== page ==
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Video transcript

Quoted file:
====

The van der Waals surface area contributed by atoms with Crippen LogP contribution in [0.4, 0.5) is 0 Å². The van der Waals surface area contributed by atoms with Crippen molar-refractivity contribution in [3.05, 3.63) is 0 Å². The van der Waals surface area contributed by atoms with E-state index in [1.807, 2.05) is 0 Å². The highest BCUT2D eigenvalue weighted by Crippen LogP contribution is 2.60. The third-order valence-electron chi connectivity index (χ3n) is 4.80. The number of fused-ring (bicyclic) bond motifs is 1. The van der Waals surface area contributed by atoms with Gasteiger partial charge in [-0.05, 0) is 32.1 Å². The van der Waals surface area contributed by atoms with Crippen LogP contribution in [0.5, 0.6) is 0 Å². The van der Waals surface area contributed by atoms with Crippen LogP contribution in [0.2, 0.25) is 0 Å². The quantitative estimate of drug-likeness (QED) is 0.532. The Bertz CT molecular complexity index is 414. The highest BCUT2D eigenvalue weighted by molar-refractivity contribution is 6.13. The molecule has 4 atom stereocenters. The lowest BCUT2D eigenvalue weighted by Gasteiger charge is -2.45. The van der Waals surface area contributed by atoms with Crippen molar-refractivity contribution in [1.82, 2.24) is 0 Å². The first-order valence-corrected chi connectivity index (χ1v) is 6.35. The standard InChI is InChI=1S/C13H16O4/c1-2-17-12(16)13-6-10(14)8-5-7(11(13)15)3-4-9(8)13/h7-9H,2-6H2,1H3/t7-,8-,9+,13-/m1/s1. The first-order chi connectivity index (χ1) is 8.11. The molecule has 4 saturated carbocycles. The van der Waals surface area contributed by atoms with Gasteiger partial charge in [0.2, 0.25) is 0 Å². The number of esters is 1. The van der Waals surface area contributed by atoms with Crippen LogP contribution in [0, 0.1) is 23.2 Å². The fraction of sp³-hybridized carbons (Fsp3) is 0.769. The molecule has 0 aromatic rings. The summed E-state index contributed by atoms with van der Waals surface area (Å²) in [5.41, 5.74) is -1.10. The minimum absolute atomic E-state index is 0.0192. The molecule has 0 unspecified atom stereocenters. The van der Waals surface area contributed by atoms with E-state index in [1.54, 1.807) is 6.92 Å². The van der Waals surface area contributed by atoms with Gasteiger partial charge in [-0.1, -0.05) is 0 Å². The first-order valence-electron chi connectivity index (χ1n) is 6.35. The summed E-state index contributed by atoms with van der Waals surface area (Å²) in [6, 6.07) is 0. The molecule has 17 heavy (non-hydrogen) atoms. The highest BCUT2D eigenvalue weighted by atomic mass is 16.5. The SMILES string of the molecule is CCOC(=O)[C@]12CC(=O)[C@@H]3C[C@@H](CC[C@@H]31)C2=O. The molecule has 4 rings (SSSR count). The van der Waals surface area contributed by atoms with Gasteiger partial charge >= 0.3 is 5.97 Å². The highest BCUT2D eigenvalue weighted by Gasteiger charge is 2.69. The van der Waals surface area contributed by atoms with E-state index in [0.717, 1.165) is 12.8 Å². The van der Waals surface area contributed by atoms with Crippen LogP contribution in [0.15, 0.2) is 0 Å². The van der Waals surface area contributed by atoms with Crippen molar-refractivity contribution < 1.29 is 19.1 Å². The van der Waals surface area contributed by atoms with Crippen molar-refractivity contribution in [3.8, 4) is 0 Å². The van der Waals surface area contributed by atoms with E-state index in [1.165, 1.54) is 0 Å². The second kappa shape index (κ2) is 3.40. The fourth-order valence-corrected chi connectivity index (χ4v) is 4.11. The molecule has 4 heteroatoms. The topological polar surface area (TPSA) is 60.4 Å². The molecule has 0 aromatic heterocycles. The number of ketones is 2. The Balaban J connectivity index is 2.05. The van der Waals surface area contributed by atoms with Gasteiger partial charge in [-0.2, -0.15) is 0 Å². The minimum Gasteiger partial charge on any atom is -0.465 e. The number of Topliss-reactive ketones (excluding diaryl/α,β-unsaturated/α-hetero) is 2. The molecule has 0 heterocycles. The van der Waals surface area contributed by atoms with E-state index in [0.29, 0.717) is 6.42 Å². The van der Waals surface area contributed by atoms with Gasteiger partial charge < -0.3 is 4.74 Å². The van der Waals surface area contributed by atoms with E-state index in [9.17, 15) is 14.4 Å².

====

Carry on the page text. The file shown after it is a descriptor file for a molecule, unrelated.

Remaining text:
when observing the natural world many of us notice a somewhat beautiful dichotomy no two things are ever exactly alike but they all seem to follow some underlying form and Plato believed that the true forms of the universe were hidden from us through observation of the natural world we could merely acquire approximate knowledge of them they were hidden blueprints the pure forms were only accessible through abstract reasoning of philosophy and mathematics for example the circle he describes as that which has the distance from its circumference to its center everywhere equal yet we will never find a material manifestation of a perfect circle or a perfectly straight line though interestingly Plato speculated that after an uncountable number of years the universe will reach an ideal state returning to its perfect form this platonic focus on abstract pure forms remained popular for centuries and it wasn't until the sixteenth century when people try to embrace the messy variation in the real world and apply mathematics to tease out underlying patterns Bernoulli refined the idea of expectation he was focused on a method of accurately estimating the unknown probability of some event based on the number of times the event occurs in independent trials and he uses a simple example suppose that without your knowledge 3,000 light pebbles and 2,000 dark pebbles are hidden in an urn and that to determine the ratio of white versus black by experiment you draw one pebble after another with replacement and note how many times a white pebble is drawn this is why he went on to prove that the expected value of white versus black observations will converge on the actual ratio as the number of trials increases known as the weak law of large numbers and he concluded by saying if observations of all events be continued for the entire infinity it will be noticed that everything in the world is governed by precise ratios and a constant law of change this idea was quickly extended as it was noticed that not only did things converge on an expected average but the probability of variation away from averages also follow a familiar underlying shape or distribution a great example of this is Francis Galton's beam machine imagine each collision as a single independent event such as a coin flip and after 10 collisions or events the beam falls into a bucket representing the ratio of left versus right deflection or heads versus tails and this overall curvature known as the binomial distribution appears to be an ideal form as it kept appearing everywhere anytime you look at the variation of a large number of random trials it seems the average fate of these events is somehow predetermined known today as the central limit theorem but this was a dangerous philosophical idea to some and pavel nekrasov originally a theology by training later took up mathematics and was a strong proponent of the religious doctrine of free will he didn't like the idea of us having this predetermined statistical fate and he made a famous claim that independence is a necessary condition for the law of large numbers since independence just describes these toy examples using beans or dice where the outcome of previous events doesn't change the probability of the current or future events however as we all can relate most things in the physical world are clearly dependent on prior outcomes such as the chance of fire or Sun or even our life expectancy and when the probability of some event depends or is conditional on previous events we say they are dependent events or dependent variables so this claim angered another Russian mathematician Andrey Markov who maintained a very public animosity towards nekross off he goes on to say in a letter that this circumstance prompts me to explain in a series of articles that the law of large numbers can apply to dependent variables using a construction which he brags necros off and not even dream about so Markov extends Bernoulli's results to dependent variables using an ingenious construction imagine a coin flip which isn't independent but dependent on the previous outcome so it has a short term memory of one event and this can be visualized using a hypothetical machine which contains two types which we call States in one state we have a 50-50 mix of light versus dark beads while in the other state we have more dark versus light now one cup we can call state zero it represents a dark having previously in the other state we can call one it represents a light-being having previously occurred now to run our machine we simply start in a random state and make a selection and then we move to either state 0 or 1 depending on that event and based on the outcome of that selection we output either a 0 if it's dark or a 1 if it's light and with this 2 state machine we can identify four possible transitions if we are in state zero and a black occurs we loop back to the same state and select again if a light bead is selected we jump over to state 1 which can also loop back on itself or jump back to state zero if a dark is chosen the probability of a light versus dark selection is clearly not independent here since it depends on the previous outcome but Markov proved that as long as every state and the machine is reachable when you run these machines in a sequence they reach equilibrium that is no matter where you start once you begin the sequence the number of times you visit each state converges to some specific ratio or probability now this simple example disapproved necroses claim that only independent events could converge on predictable distributions but the concept of modeling sequences of random events using States and transitions between states became known as a Markov chain and one of the first and most famous applications of Markov chains was published by Claude Shannon you